How Does Food Create Carbon Emissions?

black and white cow on a red background

The food we eat every day is deeply connected to the environment, and its impact is profound: a third of all global greenhouse gas emissions can be linked to the food system. From growing to processing, transporting to storage, and managing excess food waste, each step in the food chain produces carbon emissions.   

Greenhouse gases, or GHGs, are gases that trap heat in the atmosphere. While they’ve been hanging out in the atmosphere for millennia, what’s changed is the enormous impact of human activities like burning fossil fuels and industrial farming, which has accelerated the concentration of these heat trapping gasses over the last few centuries. The higher concentration of GHGs is contributing to unpredictable, extreme weather patterns and climate change.  

The most abundant and well-known GHG is carbon dioxide (CO2), which accounts for about 79% of human-created emissions. In the world of food production, most CO2 emissions are due to the clear-cutting of forests for the expansion of farmland, especially for cattle production. Other smaller contributors include energy demands from refrigeration and transportation of food.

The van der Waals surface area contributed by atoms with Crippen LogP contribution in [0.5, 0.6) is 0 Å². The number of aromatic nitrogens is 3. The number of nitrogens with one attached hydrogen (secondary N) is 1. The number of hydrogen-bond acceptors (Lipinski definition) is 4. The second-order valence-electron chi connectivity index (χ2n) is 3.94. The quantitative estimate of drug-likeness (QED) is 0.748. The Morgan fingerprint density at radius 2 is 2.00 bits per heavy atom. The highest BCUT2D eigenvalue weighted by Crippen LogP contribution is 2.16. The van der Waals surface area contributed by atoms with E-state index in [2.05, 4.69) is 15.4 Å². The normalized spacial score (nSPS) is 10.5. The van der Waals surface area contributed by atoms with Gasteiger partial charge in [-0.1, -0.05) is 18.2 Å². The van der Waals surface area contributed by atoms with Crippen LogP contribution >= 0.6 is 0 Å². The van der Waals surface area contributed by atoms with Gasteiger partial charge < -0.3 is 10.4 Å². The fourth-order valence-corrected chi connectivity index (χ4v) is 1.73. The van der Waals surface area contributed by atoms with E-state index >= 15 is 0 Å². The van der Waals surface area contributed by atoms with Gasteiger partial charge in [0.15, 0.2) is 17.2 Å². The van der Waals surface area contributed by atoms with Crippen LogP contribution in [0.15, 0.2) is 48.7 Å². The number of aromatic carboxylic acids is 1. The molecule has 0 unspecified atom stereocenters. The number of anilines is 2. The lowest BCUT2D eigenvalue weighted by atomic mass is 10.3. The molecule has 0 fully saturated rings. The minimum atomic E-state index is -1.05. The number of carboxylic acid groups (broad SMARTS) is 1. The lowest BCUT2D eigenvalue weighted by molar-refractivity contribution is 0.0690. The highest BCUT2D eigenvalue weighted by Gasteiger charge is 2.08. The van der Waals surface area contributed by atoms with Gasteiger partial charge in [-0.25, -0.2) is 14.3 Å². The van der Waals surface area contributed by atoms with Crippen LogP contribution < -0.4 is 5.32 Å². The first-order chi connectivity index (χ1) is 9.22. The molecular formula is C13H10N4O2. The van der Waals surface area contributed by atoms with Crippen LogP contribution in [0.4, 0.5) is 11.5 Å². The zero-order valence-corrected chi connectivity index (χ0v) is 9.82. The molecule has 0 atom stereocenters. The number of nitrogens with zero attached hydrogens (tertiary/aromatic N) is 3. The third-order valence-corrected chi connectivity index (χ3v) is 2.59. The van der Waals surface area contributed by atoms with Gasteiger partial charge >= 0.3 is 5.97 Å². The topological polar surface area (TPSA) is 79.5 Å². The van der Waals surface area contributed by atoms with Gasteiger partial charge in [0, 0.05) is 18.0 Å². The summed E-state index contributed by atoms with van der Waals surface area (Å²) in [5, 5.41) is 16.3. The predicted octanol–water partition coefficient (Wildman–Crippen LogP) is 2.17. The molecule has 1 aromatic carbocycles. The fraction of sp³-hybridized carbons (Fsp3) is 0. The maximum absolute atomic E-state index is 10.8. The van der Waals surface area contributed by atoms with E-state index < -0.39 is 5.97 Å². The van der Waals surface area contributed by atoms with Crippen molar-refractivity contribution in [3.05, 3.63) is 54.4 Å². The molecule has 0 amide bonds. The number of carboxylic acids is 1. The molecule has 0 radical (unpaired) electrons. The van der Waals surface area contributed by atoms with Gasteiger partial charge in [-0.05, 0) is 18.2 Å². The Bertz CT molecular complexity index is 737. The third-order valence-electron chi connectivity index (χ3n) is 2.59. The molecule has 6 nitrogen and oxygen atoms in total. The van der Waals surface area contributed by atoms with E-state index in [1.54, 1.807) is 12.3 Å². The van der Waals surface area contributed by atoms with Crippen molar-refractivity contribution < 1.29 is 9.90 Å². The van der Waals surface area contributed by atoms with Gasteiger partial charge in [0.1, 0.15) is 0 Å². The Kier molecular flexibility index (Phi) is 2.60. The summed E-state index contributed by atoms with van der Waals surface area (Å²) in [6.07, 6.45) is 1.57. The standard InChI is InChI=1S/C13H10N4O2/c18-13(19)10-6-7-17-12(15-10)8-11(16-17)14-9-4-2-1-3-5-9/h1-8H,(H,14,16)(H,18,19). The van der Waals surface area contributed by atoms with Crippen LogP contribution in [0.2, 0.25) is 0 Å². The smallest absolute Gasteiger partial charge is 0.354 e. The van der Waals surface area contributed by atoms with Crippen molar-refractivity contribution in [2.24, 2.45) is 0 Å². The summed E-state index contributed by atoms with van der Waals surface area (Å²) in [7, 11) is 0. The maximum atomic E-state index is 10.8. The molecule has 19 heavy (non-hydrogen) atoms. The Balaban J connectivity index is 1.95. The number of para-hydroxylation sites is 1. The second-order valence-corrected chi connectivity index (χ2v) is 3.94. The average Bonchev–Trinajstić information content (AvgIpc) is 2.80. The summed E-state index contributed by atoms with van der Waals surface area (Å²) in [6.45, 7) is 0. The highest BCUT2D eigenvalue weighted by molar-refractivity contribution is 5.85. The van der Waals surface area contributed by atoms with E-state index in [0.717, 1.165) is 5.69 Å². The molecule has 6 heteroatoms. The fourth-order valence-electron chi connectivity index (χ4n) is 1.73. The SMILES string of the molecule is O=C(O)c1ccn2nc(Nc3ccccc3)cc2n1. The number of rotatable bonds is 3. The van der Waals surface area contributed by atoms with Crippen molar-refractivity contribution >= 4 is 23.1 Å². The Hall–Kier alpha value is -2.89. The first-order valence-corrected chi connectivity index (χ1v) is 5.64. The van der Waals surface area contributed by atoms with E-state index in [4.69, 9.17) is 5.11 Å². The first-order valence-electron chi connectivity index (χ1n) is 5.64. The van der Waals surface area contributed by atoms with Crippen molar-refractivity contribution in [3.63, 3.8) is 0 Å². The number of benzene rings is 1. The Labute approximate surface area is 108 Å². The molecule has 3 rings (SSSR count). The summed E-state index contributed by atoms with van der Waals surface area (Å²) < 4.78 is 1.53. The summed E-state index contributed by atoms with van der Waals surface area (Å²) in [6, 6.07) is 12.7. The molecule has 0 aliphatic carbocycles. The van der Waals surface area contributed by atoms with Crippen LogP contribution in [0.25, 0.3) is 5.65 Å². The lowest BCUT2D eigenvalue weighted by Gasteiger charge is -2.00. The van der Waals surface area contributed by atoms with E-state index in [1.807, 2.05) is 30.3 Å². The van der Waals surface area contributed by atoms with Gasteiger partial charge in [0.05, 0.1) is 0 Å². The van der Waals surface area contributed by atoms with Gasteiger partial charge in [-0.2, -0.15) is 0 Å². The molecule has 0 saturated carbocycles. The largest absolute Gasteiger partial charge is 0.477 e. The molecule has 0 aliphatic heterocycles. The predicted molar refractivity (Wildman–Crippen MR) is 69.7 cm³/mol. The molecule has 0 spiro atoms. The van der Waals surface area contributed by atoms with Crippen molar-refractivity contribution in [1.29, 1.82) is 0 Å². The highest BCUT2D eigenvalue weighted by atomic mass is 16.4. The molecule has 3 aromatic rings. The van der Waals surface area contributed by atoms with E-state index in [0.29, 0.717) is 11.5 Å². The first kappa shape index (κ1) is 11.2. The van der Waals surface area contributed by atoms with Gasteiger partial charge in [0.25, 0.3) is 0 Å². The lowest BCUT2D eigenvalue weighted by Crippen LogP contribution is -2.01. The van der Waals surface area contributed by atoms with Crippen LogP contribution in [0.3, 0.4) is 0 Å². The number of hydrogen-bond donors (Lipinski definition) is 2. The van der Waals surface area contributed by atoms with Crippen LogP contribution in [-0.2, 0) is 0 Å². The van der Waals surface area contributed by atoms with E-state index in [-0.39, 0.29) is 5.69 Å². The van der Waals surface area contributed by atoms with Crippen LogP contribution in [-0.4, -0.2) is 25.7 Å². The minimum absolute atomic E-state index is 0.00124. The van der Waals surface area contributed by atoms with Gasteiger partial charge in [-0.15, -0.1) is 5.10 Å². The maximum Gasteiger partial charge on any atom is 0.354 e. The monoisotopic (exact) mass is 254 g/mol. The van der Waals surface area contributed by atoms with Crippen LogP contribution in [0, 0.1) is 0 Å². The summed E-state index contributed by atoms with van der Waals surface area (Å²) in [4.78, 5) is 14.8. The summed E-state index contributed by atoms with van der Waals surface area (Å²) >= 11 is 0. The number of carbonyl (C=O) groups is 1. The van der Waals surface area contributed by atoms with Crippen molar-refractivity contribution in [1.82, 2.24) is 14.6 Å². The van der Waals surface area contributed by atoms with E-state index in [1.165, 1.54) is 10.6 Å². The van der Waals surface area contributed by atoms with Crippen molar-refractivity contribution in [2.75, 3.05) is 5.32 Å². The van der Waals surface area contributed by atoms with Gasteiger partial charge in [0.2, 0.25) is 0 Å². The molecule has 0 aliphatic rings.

Next up is methane, which makes up only 12% of all human-caused GHG emissions but packs a punch, as it’s 28 times more effective at trapping heat in the atmosphere as CO2. Animal agriculture is the biggest culprit for this GHG, thanks to methane released during the digestive processes of ruminant animals like cows, lamb, or goats, making them one of the most carbon-intense food options. And unfortunately, 30-40% of food produced in the United States ends up in landfills, where it decomposes and emits methane into the atmosphere.   

Finally, nitrous oxide (N2O) is a lesser known yet formidable GHG, and a key player in agricultural emissions. Compared to CO2, it is 256 times more powerful at trapping heat in the atmosphere. Soil management practices in farming, including the use of chemical fertilizers and the management of livestock manure, account for around 75% of N2O emissions.    

The research is clear that animal agriculture is a major contributor to global GHG emissions, which is why we at Bon Appétit commit to serving plant-forward meals year-round, and especially this Earth Day. Legumes, fruits, vegetables, nuts, and grains offer a vibrant array of tasty, nutritious, and diverse options – with a fraction of the environmental impact.   

This Earth Day, it’s time to flip the switch to plants!